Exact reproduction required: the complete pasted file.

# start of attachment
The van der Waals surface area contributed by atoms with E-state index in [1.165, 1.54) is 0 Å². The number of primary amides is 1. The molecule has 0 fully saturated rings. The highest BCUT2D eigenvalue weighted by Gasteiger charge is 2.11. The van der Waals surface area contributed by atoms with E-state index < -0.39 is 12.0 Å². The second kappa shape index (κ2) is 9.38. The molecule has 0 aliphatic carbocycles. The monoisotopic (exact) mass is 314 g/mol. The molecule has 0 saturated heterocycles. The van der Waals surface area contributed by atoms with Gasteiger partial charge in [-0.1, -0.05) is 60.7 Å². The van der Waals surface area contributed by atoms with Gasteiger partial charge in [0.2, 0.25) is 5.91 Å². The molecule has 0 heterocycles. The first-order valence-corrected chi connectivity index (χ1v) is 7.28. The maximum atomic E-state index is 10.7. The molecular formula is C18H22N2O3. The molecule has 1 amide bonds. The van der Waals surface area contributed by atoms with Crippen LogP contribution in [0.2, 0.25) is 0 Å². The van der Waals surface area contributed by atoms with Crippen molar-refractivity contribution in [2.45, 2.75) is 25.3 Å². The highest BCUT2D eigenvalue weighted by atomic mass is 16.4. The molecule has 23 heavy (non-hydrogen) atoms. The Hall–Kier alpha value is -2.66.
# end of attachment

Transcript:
The van der Waals surface area contributed by atoms with E-state index in [1.165, 1.54) is 0 Å². The number of primary amides is 1. The molecule has 0 fully saturated rings. The highest BCUT2D eigenvalue weighted by Gasteiger charge is 2.11. The van der Waals surface area contributed by atoms with E-state index < -0.39 is 12.0 Å². The second kappa shape index (κ2) is 9.38. The molecule has 0 aliphatic carbocycles. The monoisotopic (exact) mass is 314 g/mol. The molecule has 0 saturated heterocycles. The van der Waals surface area contributed by atoms with Gasteiger partial charge in [-0.1, -0.05) is 60.7 Å². The van der Waals surface area contributed by atoms with Gasteiger partial charge in [0.2, 0.25) is 5.91 Å². The molecule has 0 heterocycles. The first-order valence-corrected chi connectivity index (χ1v) is 7.28. The maximum atomic E-state index is 10.7. The molecular formula is C18H22N2O3. The molecule has 1 amide bonds. The van der Waals surface area contributed by atoms with Crippen LogP contribution in [0.2, 0.25) is 0 Å². The van der Waals surface area contributed by atoms with Crippen molar-refractivity contribution in [2.45, 2.75) is 25.3 Å². The highest BCUT2D eigenvalue weighted by atomic mass is 16.4. The molecule has 23 heavy (non-hydrogen) atoms. The Hall–Kier alpha value is -2.66.